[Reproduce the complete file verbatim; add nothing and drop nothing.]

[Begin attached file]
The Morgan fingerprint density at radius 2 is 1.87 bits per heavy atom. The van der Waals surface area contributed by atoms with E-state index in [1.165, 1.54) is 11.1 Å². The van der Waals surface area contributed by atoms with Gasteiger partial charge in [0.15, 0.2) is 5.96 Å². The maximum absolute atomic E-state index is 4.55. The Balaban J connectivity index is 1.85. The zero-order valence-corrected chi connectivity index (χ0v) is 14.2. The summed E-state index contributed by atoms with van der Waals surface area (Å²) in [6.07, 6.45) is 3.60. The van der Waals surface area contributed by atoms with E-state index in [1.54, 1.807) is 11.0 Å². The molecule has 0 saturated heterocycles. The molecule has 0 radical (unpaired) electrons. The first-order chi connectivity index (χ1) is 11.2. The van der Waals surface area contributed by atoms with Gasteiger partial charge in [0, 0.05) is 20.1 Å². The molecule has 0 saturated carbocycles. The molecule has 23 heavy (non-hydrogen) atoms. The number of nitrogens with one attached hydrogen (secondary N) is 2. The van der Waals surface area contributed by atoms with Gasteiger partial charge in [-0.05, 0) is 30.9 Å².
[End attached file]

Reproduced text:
The Morgan fingerprint density at radius 2 is 1.87 bits per heavy atom. The van der Waals surface area contributed by atoms with E-state index in [1.165, 1.54) is 11.1 Å². The van der Waals surface area contributed by atoms with Gasteiger partial charge in [0.15, 0.2) is 5.96 Å². The maximum absolute atomic E-state index is 4.55. The Balaban J connectivity index is 1.85. The zero-order valence-corrected chi connectivity index (χ0v) is 14.2. The summed E-state index contributed by atoms with van der Waals surface area (Å²) in [6.07, 6.45) is 3.60. The van der Waals surface area contributed by atoms with E-state index in [1.54, 1.807) is 11.0 Å². The molecule has 0 saturated heterocycles. The molecule has 0 radical (unpaired) electrons. The first-order chi connectivity index (χ1) is 11.2. The van der Waals surface area contributed by atoms with Gasteiger partial charge in [0, 0.05) is 20.1 Å². The molecule has 0 saturated carbocycles. The molecule has 23 heavy (non-hydrogen) atoms. The number of nitrogens with one attached hydrogen (secondary N) is 2. The van der Waals surface area contributed by atoms with Gasteiger partial charge in [-0.05, 0) is 30.9 Å².